As we are entering the post-pandemic era, it is time to examine the future development of the recycling industry in Hong Kong. Jacky Yip, administrative manager of Hong Kong Glass Resources who has been involved in the Christmas installation project at TKO Plaza shared his views with us
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What is the turning point of the recycling development in Hong Kong in the past decade?
The environmental awareness in Hong Kong was indeed weak in our society back then. Thanks to the hotels, malls, and housing estates which took part in the pilot schemes and actively collaborated with environmental organisations to launch recycling campaigns. In 2017, the government introduced some vital environmental policies and one of which was working with the glass recycling companies on a contractual basis. Today, there are two glass management contractors in Hong Kong. Our works include education, establishing an extensive network of collection points, following up on complaints and inquiries, processing the collected glasses, and transporting them to the government’s storehouse or private factories that produce eco-building material such as glass brick – forming a systemic industry chain for glass recycling business.
What are the challenges and opportunities facing the glass bottle recycling business in Hong Kong?
There are countless challenges facing us. On a personal level, the ideal way of recycling glass bottles is to remove the cap and label, rinse and throw away the residues from the bottle before putting it into the recycling bin. This sounds a lot to Hong Kongers to handle out of their busy schedules, which is understandable. On a societal level, there are spaces for improvement in building backup facilities. As a glass management contractor, we have been actively reaching out to different stakeholders in the communities to build collection points and expand the network. One of the end goals is to educate the public that glass containers are 100% recyclable and reusable. Rather than expanding our landfill or building another refuse incinerator, we should do more to educate the public in waste reduction and improve recycling awareness.
Technologically, what is the biggest breakthrough in glass bottle recycling and regeneration?
There is not much, unfortunately. However, we have been investing in upcycling research. Now, what concerns us most is how to enhance local resources for local consumption in the post-pandemic time. Finding an appropriate location to build a factory in Hong Kong is challenging, thus, there is a limitation in terms of manufacturing scale. In addition, there is a gap to fill in skill and expertise. This explains the reason we have to rely on the cities nearby which have better facilities for advanced upcycling techniques. The global supply chain is breaking under the impact of COVID-19, it is time for the Hong Kong government and the recycling industry to consider a new way out.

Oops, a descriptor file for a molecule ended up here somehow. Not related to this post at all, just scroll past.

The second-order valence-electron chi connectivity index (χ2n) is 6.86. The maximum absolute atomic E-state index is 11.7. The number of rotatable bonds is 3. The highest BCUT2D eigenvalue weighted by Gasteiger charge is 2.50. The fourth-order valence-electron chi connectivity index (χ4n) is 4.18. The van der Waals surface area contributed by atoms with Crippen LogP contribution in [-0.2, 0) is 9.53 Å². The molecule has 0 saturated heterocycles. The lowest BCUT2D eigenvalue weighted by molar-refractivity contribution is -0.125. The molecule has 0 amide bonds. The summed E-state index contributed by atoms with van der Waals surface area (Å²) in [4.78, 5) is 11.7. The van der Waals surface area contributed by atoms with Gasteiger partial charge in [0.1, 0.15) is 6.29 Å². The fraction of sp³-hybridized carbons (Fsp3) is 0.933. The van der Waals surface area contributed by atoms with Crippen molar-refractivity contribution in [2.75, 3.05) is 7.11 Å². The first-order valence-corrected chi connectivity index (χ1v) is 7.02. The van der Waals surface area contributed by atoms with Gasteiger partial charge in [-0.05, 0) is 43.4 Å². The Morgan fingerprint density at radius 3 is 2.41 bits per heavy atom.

How could our society progress in educating and encouraging the public to take part in glass bottle recycling?
The awareness among many private and public organisations has been raised, one of them is restaurants, a sector that produces most glass wastes among other trades. The collaboration with the three architects for the TKO Plaza’s Christmas installation is a great demonstration of lining up different stakeholders for raising environmental awareness. We used the glass collected from schools and the TKO community to create the installation. Furthermore, we organised guided tours for schools and showed students the processes of glass recycling; whilst educating them on the importance of reusing resources. We hope more stakeholders will join us in promoting glass recycling and better use the recycled material.
Finally, which Asian city has the best glass recycling system? What could we learn from it?
I would say Japan, Korea and Taiwan. Among them, the community-based education done in Taiwan is a good reference to draw from. In Taiwan, each community will create its own recycling schedule. For example, they will only collect plastic bottles on Monday and glass bottles on Tuesday, and so on and so forth. People will eventually form a good recycling habit. At the end of the day, recycling requires a change of behaviour, and turns recycling into a daily habit.